Separating ‘generic’ and ‘expected’ from ‘augmented’

A great overview from Neill Archer Roan [link now broken] explores an essential marketing and audience experience model for arts and cultural managers. The model, originated by Theodore Levitt back in 1980, suggests why so many marketing and experience efforts in the arts fall flat: because they never rise above the generic expectations of the audience.

Generic, Expected, Augmented

cc Flickr Nina Matthews

In a nutshell, Levitt’s model suggests that all elements of a product, service, or experience fall into three value categories for consumers: generic, expected, and augmented. Generic elements are things every such product or service would offer (ie, you would expect every grocery store to have food for sale). Expected elements are those things beyond the generic, but still expected from a quality provider (you would expect a good grocery store to be clean, well-stocked, and well-staffed). Augmented elements are the surprises, what Roan calls the ”wow” that consumers don’t expect from the experience (having your standard monthly order waiting for you in a shopping cart when you arrive at the store, for example).

When you try to differentiate yourself based on generic or expected values, you can wind up screaming into the wind. Yes, we know you have a beautiful space with thoughtful repertoire, extended program notes, and nice color photos of your artists. We expect that from any cultural organization in your class. With these elements, you can lose points for not providing them, but you can rarely gain points by marketing them better. They’re expected, tell me what else you’ve got.

Roan also notes that the elements of experience tend to shift inward on the model as innovations become standard practices. He gives the example of web sites:

For example, it wasn’t all that long ago that only large arts institutions had web sites. They were uncommon enough that they weren’t expected; they were in the augmented product level. Today, audiences expect even small organizations to have web sites.

Having one isn’t enough, either. It must be well-designed, easy-to-navigate, intuitive, and anticipate the information that audiences want to retrieve. As innovations become more broadly diffused throughout a category, these innovations migrate inward from augmented level to the expected level. A strong argument may be made that some innovations become so integral to a product that they become generic. Today, web sites (which were once part of the augmented bundle) are part of the expected bundle. You’re expected to have one. Period.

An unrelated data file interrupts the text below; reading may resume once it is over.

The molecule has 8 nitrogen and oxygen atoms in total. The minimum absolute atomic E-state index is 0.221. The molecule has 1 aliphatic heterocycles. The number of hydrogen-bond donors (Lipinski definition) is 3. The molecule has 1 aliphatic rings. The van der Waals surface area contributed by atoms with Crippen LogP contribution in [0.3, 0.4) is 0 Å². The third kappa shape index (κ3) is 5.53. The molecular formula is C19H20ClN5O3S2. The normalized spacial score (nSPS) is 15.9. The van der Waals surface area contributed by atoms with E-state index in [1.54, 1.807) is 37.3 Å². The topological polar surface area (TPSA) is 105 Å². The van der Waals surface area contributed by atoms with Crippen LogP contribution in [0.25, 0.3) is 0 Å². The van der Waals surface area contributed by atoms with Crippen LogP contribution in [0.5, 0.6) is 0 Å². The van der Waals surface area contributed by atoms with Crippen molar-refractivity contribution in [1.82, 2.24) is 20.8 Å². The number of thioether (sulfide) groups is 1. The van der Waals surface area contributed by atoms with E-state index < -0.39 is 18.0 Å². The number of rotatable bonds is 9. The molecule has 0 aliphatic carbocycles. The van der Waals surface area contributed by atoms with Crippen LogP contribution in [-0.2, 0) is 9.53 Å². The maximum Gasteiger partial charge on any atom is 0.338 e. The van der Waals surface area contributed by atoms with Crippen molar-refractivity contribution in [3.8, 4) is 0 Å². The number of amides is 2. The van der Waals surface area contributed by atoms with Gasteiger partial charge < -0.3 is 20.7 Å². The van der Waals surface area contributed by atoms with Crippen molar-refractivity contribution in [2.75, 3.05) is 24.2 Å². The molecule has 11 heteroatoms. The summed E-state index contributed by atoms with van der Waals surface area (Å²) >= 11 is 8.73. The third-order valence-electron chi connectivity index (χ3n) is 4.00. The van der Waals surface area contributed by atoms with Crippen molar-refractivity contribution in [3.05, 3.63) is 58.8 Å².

So give Neill’s overview a read, then take a look at your most recent season brochure or exhibition preview. Are you selling yourself entirely on things your audience expects you to provide? If so, how could you add the augmented, the unexpected, to your public descriptions of who you are?


  1. says

    I think that Levitt’s model can potentially be helpful, but it is a fundamentally conservative tool for seeking ways to differentiate products and services.
    For example, if you start with premise that every grocery store has to have food for sale, than you aren’t going to ask the more disruptive question of whether you need a store in the first place to sell food (e.g., Peapod – – that delivers food to your home).
    Also, I don’t agree with Roan’s premise that once a feature or capability becomes generic, you can no longer differentiate your product with this item. For example, he considers a website generic and thus you only destroy value by not having one, but you don’t add value by having one. This is not possible. Just consider the community website for the Off-Broadway hit, “Altar Boyz” – This is one engaging, interactive site that supports and enhances the show’s loyal addicts.

  2. says

    Thanks for the comments, Doug, although I would tend to qualify both of your points. I wouldn’t call the model ”fundamentally conservative” from the perspective of an organization that already has a mission and a means. It’s just one way, among many, to look at your messages and audience experiences.